In the second verse, he gets even worse, by claiming that their relationship went wrong when he saw Betty distancing him by dancing with another guy in presumably a school dance. He states that he wasn’t with her not only because he hated crowds, but also because she was with someone else. In the given context, this comes off as a final effort to play the victim. Their relationship “went wrong” when he cheated in the entire summer, not when she found out. She danced with someone else because James was with August and had yet given her an apology. In short, James was not sorry for having the affair; he was only sorry he got caught.
At 2:47 in the song, there is a quote from August, inviting James into her car. In the same timestamp, August has told him to get in her car in her song. However, as explained in last week’s article, they had broken up in the car in the song August, but that isn’t the case in Betty. Instead, James states that days turned into nights and they slept together the entire summer. This indicates that the most memorable, most emotional part of the affair for August was having to leave James, but for James, it was taking her to bed. In this same bridge, he had called her “a figment of my worst intentions,” which comes off as a pathetic attempt to shift the blame away. And as if he couldn’t get any worse, he ends the bridge with “slept next to her, but I dreamed of you all summer long.” What James has done repeatedly in his song was to attribute his mistakes to being naïve, with the overall theme being that he didn’t know any better. But the thing is, Betty is the same age, and August most likely too, which goes to show his bad mindset of simultaneously justifying his actions with being seventeen, and expecting both girls to forgive him without any other reasons, even though, according to his logic, they should be allowed to make unamendable mistakes too.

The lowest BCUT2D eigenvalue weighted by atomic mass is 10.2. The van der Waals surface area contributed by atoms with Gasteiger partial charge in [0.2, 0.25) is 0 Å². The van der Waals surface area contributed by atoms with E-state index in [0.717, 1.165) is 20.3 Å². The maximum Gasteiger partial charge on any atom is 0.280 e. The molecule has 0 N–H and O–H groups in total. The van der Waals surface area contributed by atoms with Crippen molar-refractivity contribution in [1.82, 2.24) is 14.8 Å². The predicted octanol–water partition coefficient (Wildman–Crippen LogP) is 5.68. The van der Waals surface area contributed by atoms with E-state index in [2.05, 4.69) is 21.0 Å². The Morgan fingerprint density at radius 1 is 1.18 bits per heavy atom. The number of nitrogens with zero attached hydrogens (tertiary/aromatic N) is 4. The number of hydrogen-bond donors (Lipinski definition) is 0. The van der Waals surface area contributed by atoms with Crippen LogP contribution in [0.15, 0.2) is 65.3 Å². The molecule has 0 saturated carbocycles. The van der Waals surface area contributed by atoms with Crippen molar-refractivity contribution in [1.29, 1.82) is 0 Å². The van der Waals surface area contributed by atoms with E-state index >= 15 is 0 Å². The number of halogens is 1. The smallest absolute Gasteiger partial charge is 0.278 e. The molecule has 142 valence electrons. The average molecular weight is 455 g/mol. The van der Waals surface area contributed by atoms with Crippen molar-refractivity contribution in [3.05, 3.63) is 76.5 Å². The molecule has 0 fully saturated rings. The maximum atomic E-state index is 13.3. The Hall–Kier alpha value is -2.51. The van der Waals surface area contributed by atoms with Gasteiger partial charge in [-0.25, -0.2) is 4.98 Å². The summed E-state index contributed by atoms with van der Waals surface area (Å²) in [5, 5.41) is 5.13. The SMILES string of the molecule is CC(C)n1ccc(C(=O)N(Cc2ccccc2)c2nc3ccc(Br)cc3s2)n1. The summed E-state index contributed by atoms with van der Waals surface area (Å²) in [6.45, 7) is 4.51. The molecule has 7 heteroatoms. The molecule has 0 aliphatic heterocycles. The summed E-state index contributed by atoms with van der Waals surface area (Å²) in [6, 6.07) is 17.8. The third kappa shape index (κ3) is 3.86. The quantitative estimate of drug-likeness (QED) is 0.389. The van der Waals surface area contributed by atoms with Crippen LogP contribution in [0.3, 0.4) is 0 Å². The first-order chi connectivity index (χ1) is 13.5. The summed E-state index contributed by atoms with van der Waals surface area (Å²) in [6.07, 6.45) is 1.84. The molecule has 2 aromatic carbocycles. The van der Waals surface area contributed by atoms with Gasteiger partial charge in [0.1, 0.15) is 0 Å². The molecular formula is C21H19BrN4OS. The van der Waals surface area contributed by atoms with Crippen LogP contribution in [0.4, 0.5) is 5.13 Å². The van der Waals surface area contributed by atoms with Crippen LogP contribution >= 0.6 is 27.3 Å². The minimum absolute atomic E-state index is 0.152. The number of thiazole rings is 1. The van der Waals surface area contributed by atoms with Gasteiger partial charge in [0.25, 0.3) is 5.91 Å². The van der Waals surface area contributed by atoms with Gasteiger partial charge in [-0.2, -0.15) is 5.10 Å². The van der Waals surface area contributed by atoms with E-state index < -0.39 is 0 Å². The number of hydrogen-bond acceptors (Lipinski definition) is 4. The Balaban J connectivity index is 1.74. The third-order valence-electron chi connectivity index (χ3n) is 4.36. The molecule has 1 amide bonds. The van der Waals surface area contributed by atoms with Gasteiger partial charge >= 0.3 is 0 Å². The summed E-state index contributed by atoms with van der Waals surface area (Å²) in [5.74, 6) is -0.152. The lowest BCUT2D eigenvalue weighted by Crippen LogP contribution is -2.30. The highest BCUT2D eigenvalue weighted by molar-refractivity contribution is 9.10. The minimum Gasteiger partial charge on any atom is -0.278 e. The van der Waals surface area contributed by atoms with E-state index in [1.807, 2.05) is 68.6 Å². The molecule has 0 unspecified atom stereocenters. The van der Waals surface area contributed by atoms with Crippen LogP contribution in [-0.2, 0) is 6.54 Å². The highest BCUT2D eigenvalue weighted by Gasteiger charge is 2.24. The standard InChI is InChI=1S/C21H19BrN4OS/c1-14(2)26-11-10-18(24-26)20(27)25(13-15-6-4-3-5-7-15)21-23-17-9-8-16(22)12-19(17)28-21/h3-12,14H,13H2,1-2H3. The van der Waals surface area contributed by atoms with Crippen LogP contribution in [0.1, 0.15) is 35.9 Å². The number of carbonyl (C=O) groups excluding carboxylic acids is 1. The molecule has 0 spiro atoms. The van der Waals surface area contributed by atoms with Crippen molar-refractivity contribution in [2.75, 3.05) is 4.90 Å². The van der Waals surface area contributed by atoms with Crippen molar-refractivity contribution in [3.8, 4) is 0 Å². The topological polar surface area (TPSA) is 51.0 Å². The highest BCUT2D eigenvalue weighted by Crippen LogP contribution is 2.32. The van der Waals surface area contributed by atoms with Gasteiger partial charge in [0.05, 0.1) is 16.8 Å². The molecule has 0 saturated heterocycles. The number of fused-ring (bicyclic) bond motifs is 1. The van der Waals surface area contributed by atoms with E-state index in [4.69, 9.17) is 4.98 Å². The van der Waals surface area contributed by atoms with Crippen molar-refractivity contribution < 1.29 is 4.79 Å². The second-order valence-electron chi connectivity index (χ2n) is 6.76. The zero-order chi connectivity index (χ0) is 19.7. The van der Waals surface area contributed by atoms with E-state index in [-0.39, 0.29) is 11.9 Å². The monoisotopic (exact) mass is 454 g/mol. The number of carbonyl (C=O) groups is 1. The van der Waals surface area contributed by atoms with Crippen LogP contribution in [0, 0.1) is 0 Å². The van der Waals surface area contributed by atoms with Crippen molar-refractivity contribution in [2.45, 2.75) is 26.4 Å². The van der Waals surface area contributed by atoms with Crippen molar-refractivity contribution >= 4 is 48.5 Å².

Finally, James decides to show up at Betty’s house and apologize in person. In the third verse, he states that he had planned his apology for weeks, and that this will be the last moments he could dream about what she would say. Even though it wasn’t a smart move on his part to wait for so long, the fact that he did show up to apologize was still an improvement. This verse also indicates that James has thought a lot about this moment, and that he definitely hopes to get back with her. Whether Betty wanted to have him, wanted him at all, or anywhere in between is not stated in this song, and will be revealed in Betty’s song, Cardigan.
Contrasting with the first pre-chorus, James has changed “the worst thing that I ever did was what I did to you” into “the only thing I want to do is make it up to you,” which shows that through cleaning up the aftermaths of his mistakes, he was learning to take accountability. And so he showed up at her party. The repetition of that line suggests that he was anxious, and that whole experience almost feels surreal, like he had to reaffirm himself that it is really happening.